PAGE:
Top 10 Most Popular Audio Books
Peter Pan is the well-loved story of three children and their adventures in Neverland with the boy who refuses to grow up. Swashbuckling, fairy dust, and flight; mermaid lagoons, ticking crocodiles, and Princess Tiger Lily; second to the right and then straight on till morning.
Dating back to the 6th century BC, Aesop's Fables tell universal truths through the use of simple allegories that are easily understood. Though almost nothing is known of Aesop himself, and some scholars question whether he existed at all, these stories stand as timeless classics known in almost every culture in the world. This is volume 1 of 12.
Love and Friendship is a juvenile story by Jane Austen, dated 1790, when Austen was 14 years old. Love and Friendship (the misspelling is one of many in the story) is clearly a parody of romantic novels Austen read as a child. This is clear even from the subtitle, "Deceived in Friendship and Betrayed in Love," which neatly undercuts the title.
The Count of Monte Cristo (French: Le Comte de Monte-Cristo) is an adventure novel by Alexandre Dumas, père. It is often considered, along with The Three Musketeers, as Dumas's most popular work. The writing of the work was completed in 1844. Like many of his novels, it is expanded from the plot outlines suggested by his collaborating ghostwriter Auguste Maquet.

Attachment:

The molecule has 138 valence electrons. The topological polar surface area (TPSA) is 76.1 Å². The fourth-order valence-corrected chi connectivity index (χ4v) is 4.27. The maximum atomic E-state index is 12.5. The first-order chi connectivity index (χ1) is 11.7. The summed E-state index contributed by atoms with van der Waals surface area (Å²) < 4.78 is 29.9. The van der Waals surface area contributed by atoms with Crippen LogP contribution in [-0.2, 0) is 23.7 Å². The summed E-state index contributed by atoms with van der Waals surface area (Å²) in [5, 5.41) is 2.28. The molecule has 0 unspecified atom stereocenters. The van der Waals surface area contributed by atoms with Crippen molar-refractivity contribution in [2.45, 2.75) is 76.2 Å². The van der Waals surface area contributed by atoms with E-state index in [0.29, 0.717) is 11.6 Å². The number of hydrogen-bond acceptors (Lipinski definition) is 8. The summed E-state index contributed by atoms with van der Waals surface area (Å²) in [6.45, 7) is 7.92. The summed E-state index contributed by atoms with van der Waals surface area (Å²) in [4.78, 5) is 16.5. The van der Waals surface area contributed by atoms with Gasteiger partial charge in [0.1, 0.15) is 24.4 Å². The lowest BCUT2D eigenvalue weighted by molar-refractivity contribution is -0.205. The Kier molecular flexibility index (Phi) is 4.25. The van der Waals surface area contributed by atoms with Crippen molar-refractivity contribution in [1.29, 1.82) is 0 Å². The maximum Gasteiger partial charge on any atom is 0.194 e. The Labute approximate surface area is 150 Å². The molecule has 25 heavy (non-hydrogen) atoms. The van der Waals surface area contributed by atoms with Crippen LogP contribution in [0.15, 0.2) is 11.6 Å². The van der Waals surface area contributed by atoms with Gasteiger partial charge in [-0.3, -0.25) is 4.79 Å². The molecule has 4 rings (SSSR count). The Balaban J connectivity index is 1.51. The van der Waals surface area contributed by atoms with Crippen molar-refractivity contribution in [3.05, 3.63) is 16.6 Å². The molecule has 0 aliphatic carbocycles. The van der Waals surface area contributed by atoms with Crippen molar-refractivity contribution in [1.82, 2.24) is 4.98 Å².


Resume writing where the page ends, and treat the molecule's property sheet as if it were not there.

Life on the Mississippi is a memoir by Mark Twain detailing his days as a steamboat pilot on the Mississippi River before the American Civil War.
Oliver Twist is an 1838 novel by Charles Dickens. It was originally published as a serial.Like most of Dickens' work, the book is used to call the public's attention to various contemporary social evils, including the workhouse, child labour and the recruitment of children as criminals.
"The Awful German Language" is an 1880 essay by Mark Twain published as Appendix D in A Tramp Abroad. The essay is a humorous exploration of the frustrations a native English speaker has with learning German as a second language.
The Swiss Family Robinson has delighted generations of readers with its exciting tale of a family which, though shipwrecked, displays “the right stuff” and builds a charming colony that later, they do not want to leave. Cut off from the comforts and companionship of other humans, they use a familiarity with natural history and biology to find the resources and build the tools to construct a canoe, weave cloth, irrigate a garden, and turn an immense hollow tree into a lofty house with a spiral staircase. They domesticate buffaloes, wild asses, and monkeys. They establish farms and plantations. And finally, they have a terrifying encounter with natives from a nearby island.
A Tale of Two Cities (1859) is a historical novel by Charles Dickens; it is moreover a moral novel strongly concerned with themes of guilt, shame, redemption and patriotism.
Treasure Island is an adventure novel by Scottish author Robert Louis Stevenson, narrating a tale of "buccaneers and buried gold". First published as a book on 23 May 1883, it was originally serialized in the children's magazine Young Folks between 1881 and 1882 under the title Treasure Island or, the mutiny of the Hispaniola with Stevenson adopting the pseudonym Captain George North.